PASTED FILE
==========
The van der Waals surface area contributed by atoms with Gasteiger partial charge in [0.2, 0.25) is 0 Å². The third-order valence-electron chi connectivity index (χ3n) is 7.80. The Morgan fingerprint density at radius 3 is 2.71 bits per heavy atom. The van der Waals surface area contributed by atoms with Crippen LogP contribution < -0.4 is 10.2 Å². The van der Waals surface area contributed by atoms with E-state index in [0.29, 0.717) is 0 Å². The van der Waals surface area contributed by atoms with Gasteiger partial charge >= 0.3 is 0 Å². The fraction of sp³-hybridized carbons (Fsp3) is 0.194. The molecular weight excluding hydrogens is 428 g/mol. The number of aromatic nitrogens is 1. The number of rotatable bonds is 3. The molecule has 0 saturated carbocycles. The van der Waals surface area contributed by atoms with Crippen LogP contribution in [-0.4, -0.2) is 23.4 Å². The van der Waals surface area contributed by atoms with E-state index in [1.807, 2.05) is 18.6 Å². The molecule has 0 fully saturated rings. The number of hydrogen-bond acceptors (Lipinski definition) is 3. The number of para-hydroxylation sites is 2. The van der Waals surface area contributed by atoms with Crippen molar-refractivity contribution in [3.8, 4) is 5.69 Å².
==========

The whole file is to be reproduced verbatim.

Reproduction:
The van der Waals surface area contributed by atoms with Gasteiger partial charge in [0.2, 0.25) is 0 Å². The third-order valence-electron chi connectivity index (χ3n) is 7.80. The Morgan fingerprint density at radius 3 is 2.71 bits per heavy atom. The van der Waals surface area contributed by atoms with Crippen LogP contribution < -0.4 is 10.2 Å². The van der Waals surface area contributed by atoms with E-state index in [0.29, 0.717) is 0 Å². The van der Waals surface area contributed by atoms with Gasteiger partial charge >= 0.3 is 0 Å². The fraction of sp³-hybridized carbons (Fsp3) is 0.194. The molecular weight excluding hydrogens is 428 g/mol. The number of aromatic nitrogens is 1. The number of rotatable bonds is 3. The molecule has 0 saturated carbocycles. The van der Waals surface area contributed by atoms with Crippen LogP contribution in [-0.4, -0.2) is 23.4 Å². The van der Waals surface area contributed by atoms with E-state index in [1.807, 2.05) is 18.6 Å². The molecule has 0 fully saturated rings. The number of hydrogen-bond acceptors (Lipinski definition) is 3. The number of para-hydroxylation sites is 2. The van der Waals surface area contributed by atoms with Crippen molar-refractivity contribution in [3.8, 4) is 5.69 Å².